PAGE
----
I'm not an investor, looking at a particular HUD property as an owner-occupant. I'm using a real estate agent, who is registered with HUD and can make bids on my behalf.
House recently went from exclusive bidding period to extended, and I'm quite positive it will sit there untouched, until at least one price reduction (and probably past that). The list price is just way too high, especially for investors, so the only real competition is OO bidders like myself.
After reading valuable info in this forum, and cross-referencing reduced property prices on HUD Homestore against Zillow, I know that 10% for the first reduction is an accurate figure for the area I'm looking in. Where it gets fuzzy is - how much does HUD (their software, to be exact) expects to get, for the bid to be accepted?
While 88-89% Net to HUD seems to be the rule of thumb for newly listed properties, it's much less clear for those that have been reduced. Different posts here mention the following, quite different, tactics:
- bid 85% of reduced price (which means Net to HUD will be under 80%)
- bid so that Net to HUD is 80%
- 88% Net to HUD rule still applies after 1st reduction
Could anyone share actual experience with successful bidding after 1st reduction?
i can tell you the formulas for the process for the last 25+ years, but none of them apply today. My research does not show a set pattern of acceptance of the last several months .
-Price reduction are more random. Some are 20 to even 40%. The standard has always been 10%
-If you placed a bid previously, you would receive the generic counter by email almost daily. Seems to be more sporadic now
-The only bid that will automatically be accepted is 87-88%. At some point if no other higher offers are received, you offer may be considered
-Saying that, as an agent Hud no longer pays you a commission on a purchase. However, you can forfeit and reduce the price 3%. So there is a built in discount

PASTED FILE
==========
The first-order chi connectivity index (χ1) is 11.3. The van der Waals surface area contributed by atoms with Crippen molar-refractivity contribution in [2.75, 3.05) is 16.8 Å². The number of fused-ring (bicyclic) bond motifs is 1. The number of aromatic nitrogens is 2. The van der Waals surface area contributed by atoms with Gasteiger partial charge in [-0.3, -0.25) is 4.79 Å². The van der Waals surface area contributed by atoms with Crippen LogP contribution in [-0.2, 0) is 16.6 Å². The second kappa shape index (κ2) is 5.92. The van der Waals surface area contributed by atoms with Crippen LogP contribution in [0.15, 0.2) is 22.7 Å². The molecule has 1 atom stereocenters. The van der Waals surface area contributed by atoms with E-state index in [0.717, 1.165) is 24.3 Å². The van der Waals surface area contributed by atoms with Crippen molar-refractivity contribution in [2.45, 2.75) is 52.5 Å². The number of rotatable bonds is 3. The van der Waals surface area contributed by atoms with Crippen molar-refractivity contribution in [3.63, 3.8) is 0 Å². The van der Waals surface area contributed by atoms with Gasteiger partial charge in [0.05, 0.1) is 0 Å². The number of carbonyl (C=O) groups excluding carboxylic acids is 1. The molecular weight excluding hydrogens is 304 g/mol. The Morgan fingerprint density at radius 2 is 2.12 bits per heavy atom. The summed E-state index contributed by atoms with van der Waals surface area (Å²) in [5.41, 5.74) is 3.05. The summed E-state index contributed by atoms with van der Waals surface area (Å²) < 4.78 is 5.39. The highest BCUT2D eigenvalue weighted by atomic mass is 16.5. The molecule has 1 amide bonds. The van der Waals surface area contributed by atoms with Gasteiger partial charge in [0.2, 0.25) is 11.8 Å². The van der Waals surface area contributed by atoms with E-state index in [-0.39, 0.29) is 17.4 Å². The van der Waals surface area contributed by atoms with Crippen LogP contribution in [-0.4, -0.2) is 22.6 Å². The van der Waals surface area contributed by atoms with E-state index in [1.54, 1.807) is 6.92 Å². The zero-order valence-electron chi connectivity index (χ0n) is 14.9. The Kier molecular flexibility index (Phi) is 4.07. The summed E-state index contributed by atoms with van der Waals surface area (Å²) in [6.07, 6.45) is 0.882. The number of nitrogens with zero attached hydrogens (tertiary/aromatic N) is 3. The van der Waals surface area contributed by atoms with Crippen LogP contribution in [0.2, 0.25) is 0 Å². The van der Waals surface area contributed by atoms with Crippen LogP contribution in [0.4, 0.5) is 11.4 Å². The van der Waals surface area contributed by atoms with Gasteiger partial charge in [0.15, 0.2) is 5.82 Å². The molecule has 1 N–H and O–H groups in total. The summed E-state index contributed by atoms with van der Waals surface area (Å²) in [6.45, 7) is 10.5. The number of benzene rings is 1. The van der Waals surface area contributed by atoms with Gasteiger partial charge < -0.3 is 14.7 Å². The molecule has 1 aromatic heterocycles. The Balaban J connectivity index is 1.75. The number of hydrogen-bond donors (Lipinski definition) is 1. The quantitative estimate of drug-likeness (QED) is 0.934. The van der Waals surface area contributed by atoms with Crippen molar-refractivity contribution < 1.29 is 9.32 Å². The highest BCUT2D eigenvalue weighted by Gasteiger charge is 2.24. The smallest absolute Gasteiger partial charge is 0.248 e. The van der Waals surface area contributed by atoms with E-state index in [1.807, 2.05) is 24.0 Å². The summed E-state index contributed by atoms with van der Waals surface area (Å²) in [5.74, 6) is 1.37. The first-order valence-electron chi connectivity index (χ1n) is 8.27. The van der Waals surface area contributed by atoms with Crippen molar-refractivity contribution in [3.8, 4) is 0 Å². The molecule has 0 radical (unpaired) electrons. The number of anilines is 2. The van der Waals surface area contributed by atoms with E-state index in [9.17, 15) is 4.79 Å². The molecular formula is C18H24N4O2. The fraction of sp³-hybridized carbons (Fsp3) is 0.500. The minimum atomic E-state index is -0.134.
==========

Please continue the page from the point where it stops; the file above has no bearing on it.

Greg H., many thanks for the response. It appears that the money needed to have a bid accepted will be still too high after 1st reduction. I had a chance to look at the house before it even became foreclosed - extensive updating is needed, and there's a problem with septic, disclosed by the owners at the time.
Of course, the problem with sitting and waiting for 2nd reduction is that it might get much more attractive to everyone else, including investors.
First, let me thank you for all of the knowledge you have shared on the forums. I have been reading your posts for some time, they always seem to be friendly, genuine, and accurate.
I have been tracking HUD data in my state for about 15 months. Every day I download the Case List and Bid Results. I have noticed that for investors the most frequently accepted bid 88% net to HUD. But I have seen other percentages that seem to be popular too. For example there seems to be many accepted bids at 84% net to HUD, 79% net to HUD and 76% net to HUD. I have even seen an accepted bid of 25% net to HUD of the original list price.
I'm sure there is some value in the HUD data I've collected. I'm wondering if you could provide some insight into how to analyze the data I have collected? Historically what variables determine what the minimum accepted bid will be? Days on market? Number of price reductions? Listing period? FHA financing? Is it helpful to compare the minimum accepted bid to current list price or original list price? Any insights you could provide would be greatly appreciated.
Thank you again for you all of you contributions.
I am still a bit fuzzy on how to approach 1st and 2nd price reductions as well. Any help would be greatly appreciated.